According to the reports, Moscow is due to pay $117 million (£89 million) in interest on two dollar-denominated sovereign bonds it sold in 2013. Top market experts believe that a grace period, allowing Russia another 30 days to make the payment, could drag the saga out
Guido Chamorro, pictet emerging market portfolio manager, told Reuters: “The thing about defaults is that they are never clear-cut and this is no exception.
“There is a grace period, so we are not really going to know whether this is a default or not until April 15.
“Anything could happen in the grace period.”
Anton Siluanov, Russian finance minister, said Moscow had instructed the US bank which handles the bond payments to make the transfer, but did not know if it had been rejected.
He said Russia had the money to pay the debt, but “now the ball is in the court, primarily, of the American authorities”.
Russia, reportedly, had nearly $650 billion of gold and foreign currency reserves, investment-grade credit ratings with S&P Global, Moody’s and Fitch, and was raking in hundreds of millions of dollars a day selling its oil and gas at soaring prices.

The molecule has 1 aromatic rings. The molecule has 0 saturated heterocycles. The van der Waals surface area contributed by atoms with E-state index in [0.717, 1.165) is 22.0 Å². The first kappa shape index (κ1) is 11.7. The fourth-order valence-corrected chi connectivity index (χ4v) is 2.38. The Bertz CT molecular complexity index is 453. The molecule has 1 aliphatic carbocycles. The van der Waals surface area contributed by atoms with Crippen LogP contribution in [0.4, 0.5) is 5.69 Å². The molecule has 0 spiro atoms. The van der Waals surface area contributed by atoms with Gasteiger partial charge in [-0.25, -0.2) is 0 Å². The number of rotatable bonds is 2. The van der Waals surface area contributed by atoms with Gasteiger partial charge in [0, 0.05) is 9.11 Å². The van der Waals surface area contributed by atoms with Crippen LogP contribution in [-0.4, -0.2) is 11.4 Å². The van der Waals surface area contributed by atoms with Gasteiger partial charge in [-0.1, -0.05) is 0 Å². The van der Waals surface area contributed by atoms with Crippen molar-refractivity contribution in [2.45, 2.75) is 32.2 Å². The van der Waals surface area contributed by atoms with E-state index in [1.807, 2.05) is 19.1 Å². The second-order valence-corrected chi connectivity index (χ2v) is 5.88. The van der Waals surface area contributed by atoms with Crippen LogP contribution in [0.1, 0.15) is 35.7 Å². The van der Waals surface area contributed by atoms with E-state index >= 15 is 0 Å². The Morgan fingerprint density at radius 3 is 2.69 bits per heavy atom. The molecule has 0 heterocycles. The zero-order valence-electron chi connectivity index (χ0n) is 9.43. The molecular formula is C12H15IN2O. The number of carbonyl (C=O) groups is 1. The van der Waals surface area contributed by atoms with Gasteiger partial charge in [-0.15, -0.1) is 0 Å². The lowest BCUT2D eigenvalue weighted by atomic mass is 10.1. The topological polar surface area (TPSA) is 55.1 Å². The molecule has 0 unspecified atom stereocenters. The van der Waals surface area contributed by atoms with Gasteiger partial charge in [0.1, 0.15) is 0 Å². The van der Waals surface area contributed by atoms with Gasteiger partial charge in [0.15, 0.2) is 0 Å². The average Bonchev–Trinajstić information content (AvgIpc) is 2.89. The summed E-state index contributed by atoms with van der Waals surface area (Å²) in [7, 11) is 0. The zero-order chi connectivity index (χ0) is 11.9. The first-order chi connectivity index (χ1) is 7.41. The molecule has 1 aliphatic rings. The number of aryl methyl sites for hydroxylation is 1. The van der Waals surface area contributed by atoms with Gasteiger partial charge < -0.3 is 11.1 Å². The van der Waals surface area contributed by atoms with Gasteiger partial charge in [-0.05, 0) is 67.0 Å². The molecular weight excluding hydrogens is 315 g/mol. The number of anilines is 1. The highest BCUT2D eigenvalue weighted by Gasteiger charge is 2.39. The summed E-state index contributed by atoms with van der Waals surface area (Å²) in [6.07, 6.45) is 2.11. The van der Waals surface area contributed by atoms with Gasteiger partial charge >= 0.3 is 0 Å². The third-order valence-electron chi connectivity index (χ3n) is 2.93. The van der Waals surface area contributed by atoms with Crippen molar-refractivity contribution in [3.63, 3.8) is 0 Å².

However, the unprecedented sanctions, which froze two-thirds of Russia’s reserves, has left the country crippled.
Jeff Grills, head of emerging market debt at Aegon Asset Management, told Reuters: “I think the market now expects Russia not to make the (bond) payments.”
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“This week we might get some sporadic news surrounding Russia’s interest payments, but a default will only be confirmed a few weeks from now.”
Moscow has accused the West of engineering an “artificial default” by sanctioning the central bank and freezing part of its $630 billion war chest of foreign reserves.